"You have to be careful of the screen. The corner of a table poked a hole in it, which I patched with a little piece of duct tape. The poles seem kind of lightweight too. There are guy ropes coming off the corner that you stake down, and the stakes are small, but in firm soil they hold well even if there's a breeze. In sand or light soil you might want to replace them with longer stakes."
"Not really good for rain or shade, since the top is small, but great to keep out skeeters and flies. Nice to be able to leave food out when camping and not be fighting flies and bees. Much easier to set up with two people rather than alone, but goes up very fast with two, literally in seconds."
Genji Sports Self-Expanded Screen Tent pops up quick, packs away flat
This Genji Sports screen tent pops up to create a 52"x 82" shelter that's 50" high, then folds down into a flat 22"-diameter disk you can carry in a shoulder bag. The weight is 4 1/2 pounds. It provides shade and bug shelter on sunny days, with screen on all four sides, and a floor to keep something between you and the ground. It includes four stakes if you want to stake it down on a breezy day, plus a carrying case. If you want to use it for a rain shelter when camping, there's a separate rain cover you can buy as well.
It's big enough for two people to sit or lie in, very roomy for one, or makes a bug-free playpen for baby outside, with plenty of ventilation to let fresh air in. Clear the ground underneath of anything sharp before you set it up, like rocks, thorns or branches, since they can puncture the floor once you put your weight on it.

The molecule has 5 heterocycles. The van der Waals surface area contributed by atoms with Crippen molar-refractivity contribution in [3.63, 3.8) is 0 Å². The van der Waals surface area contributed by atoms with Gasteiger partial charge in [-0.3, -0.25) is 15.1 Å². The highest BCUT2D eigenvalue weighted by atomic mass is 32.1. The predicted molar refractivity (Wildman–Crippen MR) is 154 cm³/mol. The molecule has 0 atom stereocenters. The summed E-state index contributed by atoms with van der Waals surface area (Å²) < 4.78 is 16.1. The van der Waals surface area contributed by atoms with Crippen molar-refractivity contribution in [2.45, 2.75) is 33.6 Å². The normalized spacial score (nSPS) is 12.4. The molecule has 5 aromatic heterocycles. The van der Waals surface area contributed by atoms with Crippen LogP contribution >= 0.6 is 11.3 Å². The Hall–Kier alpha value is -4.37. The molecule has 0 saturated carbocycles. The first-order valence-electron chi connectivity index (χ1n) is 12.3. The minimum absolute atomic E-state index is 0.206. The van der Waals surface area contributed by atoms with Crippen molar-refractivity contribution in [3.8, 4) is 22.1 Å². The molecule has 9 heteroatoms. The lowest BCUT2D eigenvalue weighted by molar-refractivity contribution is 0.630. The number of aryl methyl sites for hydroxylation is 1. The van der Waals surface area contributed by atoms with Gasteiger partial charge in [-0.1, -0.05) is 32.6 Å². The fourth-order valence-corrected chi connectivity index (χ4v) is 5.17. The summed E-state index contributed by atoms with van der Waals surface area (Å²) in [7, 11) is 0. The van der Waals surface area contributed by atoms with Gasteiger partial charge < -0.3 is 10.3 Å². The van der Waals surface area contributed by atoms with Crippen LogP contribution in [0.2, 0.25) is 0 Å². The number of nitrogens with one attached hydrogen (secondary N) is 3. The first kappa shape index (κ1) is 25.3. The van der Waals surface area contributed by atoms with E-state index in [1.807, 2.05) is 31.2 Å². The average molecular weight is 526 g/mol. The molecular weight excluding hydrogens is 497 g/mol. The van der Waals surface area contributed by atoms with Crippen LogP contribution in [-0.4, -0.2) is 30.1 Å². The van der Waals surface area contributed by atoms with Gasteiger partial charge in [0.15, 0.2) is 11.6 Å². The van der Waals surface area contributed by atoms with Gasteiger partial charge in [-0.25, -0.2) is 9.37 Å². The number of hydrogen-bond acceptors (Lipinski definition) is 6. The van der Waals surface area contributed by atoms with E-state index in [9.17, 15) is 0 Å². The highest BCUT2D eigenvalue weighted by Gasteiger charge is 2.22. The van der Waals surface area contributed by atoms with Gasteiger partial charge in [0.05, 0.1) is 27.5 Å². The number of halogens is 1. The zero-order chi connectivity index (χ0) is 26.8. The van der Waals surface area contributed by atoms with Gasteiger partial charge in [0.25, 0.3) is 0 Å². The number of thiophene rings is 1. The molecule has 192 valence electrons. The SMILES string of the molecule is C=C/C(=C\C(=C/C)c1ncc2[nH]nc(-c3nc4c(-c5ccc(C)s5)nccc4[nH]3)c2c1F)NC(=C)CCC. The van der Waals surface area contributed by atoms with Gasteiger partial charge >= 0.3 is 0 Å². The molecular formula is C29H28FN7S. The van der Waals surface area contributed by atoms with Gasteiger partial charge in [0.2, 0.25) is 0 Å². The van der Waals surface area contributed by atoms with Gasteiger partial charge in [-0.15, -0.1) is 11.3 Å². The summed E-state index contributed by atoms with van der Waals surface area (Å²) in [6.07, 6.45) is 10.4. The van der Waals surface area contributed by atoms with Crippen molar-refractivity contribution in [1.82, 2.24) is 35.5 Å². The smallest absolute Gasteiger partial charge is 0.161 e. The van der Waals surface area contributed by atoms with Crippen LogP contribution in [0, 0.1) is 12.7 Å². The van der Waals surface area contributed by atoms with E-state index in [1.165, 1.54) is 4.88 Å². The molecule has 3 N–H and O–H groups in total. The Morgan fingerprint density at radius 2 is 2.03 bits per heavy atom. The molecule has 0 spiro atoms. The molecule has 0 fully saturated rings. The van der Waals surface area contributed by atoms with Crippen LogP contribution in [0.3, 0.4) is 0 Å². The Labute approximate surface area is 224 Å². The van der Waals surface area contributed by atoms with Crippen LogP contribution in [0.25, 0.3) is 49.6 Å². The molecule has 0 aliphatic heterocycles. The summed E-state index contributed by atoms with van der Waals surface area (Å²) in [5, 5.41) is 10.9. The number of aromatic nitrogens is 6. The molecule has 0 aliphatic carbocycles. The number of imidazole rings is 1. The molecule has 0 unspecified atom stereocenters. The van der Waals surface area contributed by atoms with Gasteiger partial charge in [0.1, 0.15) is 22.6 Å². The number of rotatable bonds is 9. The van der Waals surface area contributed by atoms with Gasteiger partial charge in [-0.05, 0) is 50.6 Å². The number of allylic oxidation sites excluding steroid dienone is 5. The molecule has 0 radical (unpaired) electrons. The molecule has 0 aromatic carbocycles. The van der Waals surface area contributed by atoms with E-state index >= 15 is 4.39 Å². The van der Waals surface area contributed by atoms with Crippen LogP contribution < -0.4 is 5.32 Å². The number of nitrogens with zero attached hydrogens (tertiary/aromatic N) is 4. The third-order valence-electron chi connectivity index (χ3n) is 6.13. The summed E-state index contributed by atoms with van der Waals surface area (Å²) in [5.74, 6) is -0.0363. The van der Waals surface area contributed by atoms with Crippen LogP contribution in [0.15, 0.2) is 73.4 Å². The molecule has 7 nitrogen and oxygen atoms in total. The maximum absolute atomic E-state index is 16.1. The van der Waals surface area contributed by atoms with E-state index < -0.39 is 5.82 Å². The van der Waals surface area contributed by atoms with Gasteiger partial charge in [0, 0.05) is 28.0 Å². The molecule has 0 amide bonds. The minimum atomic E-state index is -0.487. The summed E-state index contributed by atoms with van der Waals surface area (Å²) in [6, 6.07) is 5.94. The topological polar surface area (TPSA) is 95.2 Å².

Setting it up is simple. Folding it back down takes a little practice. The video shows how it's done, and it's not hard once you learn the steps. After practicing a little, it's like performing a magic trick.
"Sturdy little tent, reasonable price, very lightweight to carry around. It's not easy to fold up, but if you watch the video and practice, it's a snap."
"I heard about this tent was good for letting sugar gliders play. It works great. The screen keeps it cool but makes it enclosed and safe. There's just one tiny pinhole in the screen after several weeks of use."
"Have only used it a couple of times at the beach, but very easy to open. Needs staked down on windy days but otherwise I don't bother. Hope the fabric holds up, it seems a little thin. Roomier inside than I expected."
"I use this for camping with the waterproof cover. There's not much privacy with just the mesh, but it gives protection from bugs and is much cooler and lighter than a regular tent. When I want privacy or it rains or is colder, I put the cover over it."
Product photos courtesy of Amazon Services LLC Associates